Chatting with the mixed Tout Wars champby Derek Ambrosino
October 10, 2012
This year, Cory Schwartz took down the mixed Tout Wars championship. In addition to this new title, Cory is a multiple-time NFBC main event winner, an on-air fantasy expert for MLB Network and vice president of the Statistics Department at MLB Advanced Media. He’s also a friend of mine and all-around nice guy. While he's fresh off a record-setting point total in the 15-team mixed Tout Wars league, I decided to pick his brain a bit about strategy… but first he had to wash the Yoohoo out of his ears.
You can follow Cory on Twitter at @schwartzstops
Do you approach drafts/auctions with a predetermined plan or budget split for pitching/hitting, or do you just follow the value and build as you go?
I prioritize offense first, bullpen second and starting pitching last in all leagues, with the exact distribution of dollars and draft picks determined by the league format. In a 15-team mixed league like Tout Wars I usually maintain a relatively typical 70/30 split during auctions, but the distribution of that 30 is somewhat atypical compared to other clubs. My split at Tout Wars this year was 71/29, with the $79 I spent on pitching only a dollar less than the league average, but only Eric Mack spent as much on his bullpen as my $39, and no one spent more on relievers than we did.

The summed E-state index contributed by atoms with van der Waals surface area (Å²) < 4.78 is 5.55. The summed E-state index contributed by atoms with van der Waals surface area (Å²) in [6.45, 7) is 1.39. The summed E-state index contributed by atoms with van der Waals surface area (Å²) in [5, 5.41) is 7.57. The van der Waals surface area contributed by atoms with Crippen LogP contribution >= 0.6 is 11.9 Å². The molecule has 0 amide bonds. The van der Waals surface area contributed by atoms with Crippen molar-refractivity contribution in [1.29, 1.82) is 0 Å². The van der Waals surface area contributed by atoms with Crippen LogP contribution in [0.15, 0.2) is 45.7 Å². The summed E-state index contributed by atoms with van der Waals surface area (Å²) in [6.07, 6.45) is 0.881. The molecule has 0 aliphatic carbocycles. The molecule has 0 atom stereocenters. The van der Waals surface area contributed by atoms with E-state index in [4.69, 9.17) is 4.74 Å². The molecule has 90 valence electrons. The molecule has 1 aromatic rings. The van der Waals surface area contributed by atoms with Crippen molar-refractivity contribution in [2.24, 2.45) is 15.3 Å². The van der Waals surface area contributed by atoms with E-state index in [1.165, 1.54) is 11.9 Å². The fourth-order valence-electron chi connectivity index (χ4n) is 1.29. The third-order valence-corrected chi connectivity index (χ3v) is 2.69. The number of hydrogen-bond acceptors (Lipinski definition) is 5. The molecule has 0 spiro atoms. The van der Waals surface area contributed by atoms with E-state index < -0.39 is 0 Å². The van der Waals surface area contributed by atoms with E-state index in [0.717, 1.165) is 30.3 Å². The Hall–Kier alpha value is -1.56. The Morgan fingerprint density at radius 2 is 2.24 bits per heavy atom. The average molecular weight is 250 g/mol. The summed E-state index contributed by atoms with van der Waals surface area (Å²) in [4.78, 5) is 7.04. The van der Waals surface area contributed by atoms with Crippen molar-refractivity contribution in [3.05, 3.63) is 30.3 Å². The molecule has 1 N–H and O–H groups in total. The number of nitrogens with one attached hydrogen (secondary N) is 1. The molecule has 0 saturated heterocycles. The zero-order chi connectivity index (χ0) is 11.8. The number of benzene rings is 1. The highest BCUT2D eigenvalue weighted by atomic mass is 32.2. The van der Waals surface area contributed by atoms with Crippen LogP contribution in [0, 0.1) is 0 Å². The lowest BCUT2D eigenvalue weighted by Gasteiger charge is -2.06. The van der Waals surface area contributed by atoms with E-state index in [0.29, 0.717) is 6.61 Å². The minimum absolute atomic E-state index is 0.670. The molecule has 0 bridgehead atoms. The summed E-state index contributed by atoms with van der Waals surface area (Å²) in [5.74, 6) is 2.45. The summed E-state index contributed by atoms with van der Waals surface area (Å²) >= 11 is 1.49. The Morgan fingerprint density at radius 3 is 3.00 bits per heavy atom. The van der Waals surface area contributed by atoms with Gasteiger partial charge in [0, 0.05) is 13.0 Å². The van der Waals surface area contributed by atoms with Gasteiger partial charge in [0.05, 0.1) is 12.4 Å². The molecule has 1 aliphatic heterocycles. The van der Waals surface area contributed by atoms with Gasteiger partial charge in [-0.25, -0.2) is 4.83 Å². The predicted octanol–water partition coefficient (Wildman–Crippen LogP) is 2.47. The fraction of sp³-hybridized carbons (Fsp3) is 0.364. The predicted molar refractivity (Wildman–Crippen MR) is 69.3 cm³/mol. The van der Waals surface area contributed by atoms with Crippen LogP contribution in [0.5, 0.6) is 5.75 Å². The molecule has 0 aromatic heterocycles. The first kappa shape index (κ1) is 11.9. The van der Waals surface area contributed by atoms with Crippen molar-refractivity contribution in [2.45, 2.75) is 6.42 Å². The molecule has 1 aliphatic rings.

Meanwhile, only Seth Trachtman spent less on starting pitching than I did, underspending me by one dollar, $40 to $39. Starting pitchers are the most volatile and unreliable category of players, and there's a great depth to choose from in deep, mixed leagues, so it's unnecessary to spend heavily to acquire them.
Constructing an effective team requires balancing stability and risk; how do you manage risk when building a team?
John Benson, one of the pioneers of using analytics in fantasy baseball, taught me that "strength loves certainty, but weakness loves risk." As a result, I try to look for reasonably predictable offensive picks, with balanced category value and some upside, while I spend more aggressively and take on more risk in my starting pitching.
My top seven most expensive offensive purchases all returned full value or close to it, as even relative disappointments like Ian Kinsler ($31), Asdrubal Cabrera ($18) and Jesus Montero ($14) provided decent value for their positions. Eric Hosmer ($26) was a bigger disappointment, but even he produced double-digit homers and steals, so Brennan Boesch ($12) was clearly my most expensive flop, and none of my other offensive disappointments cost more than $4.
On the other hand, the discounted upside picks of Edwin Encarnacion ($9) and Chase Headley ($1) paid huge profits, while the reserve selection of Garrett Jones more than made up for the miss on Boesch and low-cost fliers Alex Presley ($4) and Chris Heisey ($1).